Quantum-based codes are used to design or characterize alloyed materials (metals, superconductors, magnets) on the computer, such as their structural, electronic, thermodynamic and/or magnetic properties, so that theory and experiment can provide useful feedback in making new or better materials.
For this, we require new algorithms that are faster, more accurate, or that provide novel capabilities that do not yet exist. We develop, test, and/or then apply these new algorithms within our quantum-based codes, and the participant will be helping (with mentoring) in a current activity. You will interact with a friendly group of Ph.D. scientists and graduate students in physics, chemistry and materials science performing computational materials discovery and design.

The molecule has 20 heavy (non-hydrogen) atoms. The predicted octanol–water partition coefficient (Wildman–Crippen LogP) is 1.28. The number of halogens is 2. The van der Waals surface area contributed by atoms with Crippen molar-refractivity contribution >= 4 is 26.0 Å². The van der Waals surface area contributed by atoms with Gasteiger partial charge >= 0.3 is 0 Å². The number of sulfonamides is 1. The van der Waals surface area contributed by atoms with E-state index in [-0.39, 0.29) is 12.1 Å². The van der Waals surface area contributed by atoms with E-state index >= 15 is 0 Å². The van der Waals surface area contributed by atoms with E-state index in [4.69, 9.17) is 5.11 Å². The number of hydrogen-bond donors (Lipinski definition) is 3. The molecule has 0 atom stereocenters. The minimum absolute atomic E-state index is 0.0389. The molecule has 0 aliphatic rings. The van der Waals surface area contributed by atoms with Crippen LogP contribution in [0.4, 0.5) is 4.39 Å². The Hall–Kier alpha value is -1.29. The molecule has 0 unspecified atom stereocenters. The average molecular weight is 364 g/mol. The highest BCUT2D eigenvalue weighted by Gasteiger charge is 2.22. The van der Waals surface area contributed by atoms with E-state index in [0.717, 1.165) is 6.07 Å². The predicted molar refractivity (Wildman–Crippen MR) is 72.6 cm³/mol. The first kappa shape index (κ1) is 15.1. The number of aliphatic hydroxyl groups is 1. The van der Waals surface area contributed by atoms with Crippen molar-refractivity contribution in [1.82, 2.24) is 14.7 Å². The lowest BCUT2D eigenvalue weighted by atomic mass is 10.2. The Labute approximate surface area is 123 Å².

Best background would be an interest in computational sciences, materials physics, and a working knowledge of programming (e.g., Fortran, most ideal, C or C++).
An example of current project is creating advances in our structure generator for performing atomic-scale simulations. We need to automate identification of void spaces in crystal structure without using symmetry (it's too slow), requiring an algorithm that is partly based on geometry, atomic constraints, and space-filling spherical "balloons".
Program mentor: Duane Johnson, Chief Research Officer, Ames Laboratory